Wind Storm-27 Hours with No Power

Discussion in 'Preparedness' started by LostViking, May 6, 2018.

  1. LostViking

    LostViking Supporter Supporter

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    On Friday afternoon we had some big weather roll through.
    I was actually in the woods when it rolled up. I bailed it back home.

    High winds, lightning, and some of the biggest hail I've seen east of the Mississippi.
    Right around 6:00PM the power dropped. It was off until around 9:30 last night.

    If you have to lose power. This is a good time of the year for it to happen.

    We had advance warning of the impending storm. Severe T-Storm warning and a Tornado watch.

    So I took appropriate actions.
    I filled the tub for water to flush the toilet.
    Filled the coffee pot for Saturday morning. Filled the tea kettle, and filled some spare vessels with water.We have water stocked in the pantry, and several quality springs close by. But this keeps our stock for real emergencies. And is more convenient than chasing spring water.

    This was not a life altering event for us. Nor should it have been. I use these small bumps in the road as test cases, and training exercises.

    Rule #1
    You can't always believe what the power company tells you.
    A quick check of their Outage Central Page indicated power to be restored by 9:30 Friday night. With that news we did not take further prep action.

    Sure enough, right around 9:30 the power came back on. Then it blinked out again. Then it came pack on, and blinked out again. Then on one last time and goonzo. I call it the "Electric 3 Strike Rule" If it blinks on and off three times . You're out.

    Friday night we just did Brats and Beans on my Optimus Crux Stove in the kitchen. There was too much rock & roll to cook outdoors.

    I have LED Light Switch Lights in all the rooms. So when the power drops. As it often does here. You just flick a different switch and go on about your business. I suspended another small down firing camp light so the bride could read her book. We go to bed early and get up early so that's what we did.

    With still no power on Saturday morning. Coffee and breakfast were made on the Coleman 2 burner propane fired camp stove. A basic Ham, Egg & Cheese scramble with rye toast. Toast courtesey of the Coulighan's Top of the burner toaster.

    Living in a place nicknamed "The Forzen Hell of New York" does have certain advantages. I took some canning and soup pots up on my hill, and filled them with snow. As well as my small beer cooler. No sense in suffering needlessly.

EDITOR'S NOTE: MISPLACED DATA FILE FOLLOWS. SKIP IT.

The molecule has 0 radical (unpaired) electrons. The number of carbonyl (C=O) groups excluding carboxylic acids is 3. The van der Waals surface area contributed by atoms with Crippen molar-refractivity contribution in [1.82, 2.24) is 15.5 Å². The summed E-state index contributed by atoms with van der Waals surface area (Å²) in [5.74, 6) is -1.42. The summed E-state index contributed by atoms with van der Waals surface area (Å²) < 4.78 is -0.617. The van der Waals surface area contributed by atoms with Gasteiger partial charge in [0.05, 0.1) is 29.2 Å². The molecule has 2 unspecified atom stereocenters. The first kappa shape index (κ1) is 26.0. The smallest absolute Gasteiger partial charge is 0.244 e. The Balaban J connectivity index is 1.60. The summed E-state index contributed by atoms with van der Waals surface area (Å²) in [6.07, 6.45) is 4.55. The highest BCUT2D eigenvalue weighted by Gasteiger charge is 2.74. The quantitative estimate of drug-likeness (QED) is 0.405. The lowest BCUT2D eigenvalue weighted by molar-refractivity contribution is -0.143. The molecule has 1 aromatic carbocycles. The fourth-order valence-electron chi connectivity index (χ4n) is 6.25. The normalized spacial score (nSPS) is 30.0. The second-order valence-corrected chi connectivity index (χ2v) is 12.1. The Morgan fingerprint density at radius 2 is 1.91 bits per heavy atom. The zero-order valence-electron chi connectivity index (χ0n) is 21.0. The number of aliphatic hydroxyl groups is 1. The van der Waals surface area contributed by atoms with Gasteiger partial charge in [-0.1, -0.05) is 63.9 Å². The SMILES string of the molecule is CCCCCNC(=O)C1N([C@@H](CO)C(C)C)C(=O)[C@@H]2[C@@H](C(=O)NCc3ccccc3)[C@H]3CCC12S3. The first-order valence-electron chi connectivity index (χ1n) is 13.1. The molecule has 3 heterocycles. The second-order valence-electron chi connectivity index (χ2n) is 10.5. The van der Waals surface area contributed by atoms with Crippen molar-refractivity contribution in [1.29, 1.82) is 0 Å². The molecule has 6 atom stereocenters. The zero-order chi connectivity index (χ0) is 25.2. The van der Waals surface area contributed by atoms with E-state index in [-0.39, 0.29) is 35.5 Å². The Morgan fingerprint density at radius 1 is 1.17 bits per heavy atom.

Breakfast was late, so lunch was fruit and nuts. Dinner was a steak and potatoes in the coals. Sorry no pictures of this one.

    My lax actions, assuming we would have power pack in a few hours. Allowed some meat in out kitchen freezer to thaw some. Mostly bacon and sausage. And some English muffinis I had froze the week before. Nothing was going to spoil. Because everything was being cooled by melting snow.

    This is just another example of why canning is so important as a long tem prepping solution.
    The meat we have canned in our pantry remained uneffected.

    This morning. I cooked up the bacon and sausage. We had sausage and eggs for breakfast. The remaining sausage and bacon will be tossed back in the freezer to be eaten as individual servings as needed.

    The bride had brought home some meat on Thursday night. A Lo don Broil, some hot and sweet Sausage, and a package of Chicken Breasts. These were stuffed in a cooler with snow. At this point in the season the snow is the consistency of shaves ice. So it cool well and lasts decent.

    We made a list of what we wanted out of the fridge before we opened it. So as not to lose any more cold than necessary. When we pulled out what we needed I shoved a few post of snow in there as cooling. I really widh I had an old school Ice box. They just made so much sense.

    Overall the whole event was low drama. We sat by a fire like we usually do. We cooked on a fire like we do often.

    We have an actual outhouse. But we had more than enough water stored in the bathtub for flushing our regular toilet.

    I'll try and post up a few photos here in the next few days.
     
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  2. ArkansasFan

    ArkansasFan Scout

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    Neat!
     
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  3. thisjohn

    thisjohn Tracker

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    Thanks a lot for the report and the tips. I hope more read and heed these words.
     
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  4. LostViking

    LostViking Supporter Supporter

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    Yellow snow, and Moose Poop rules apply,
    [​IMG]
     
  5. Kreger

    Kreger Guide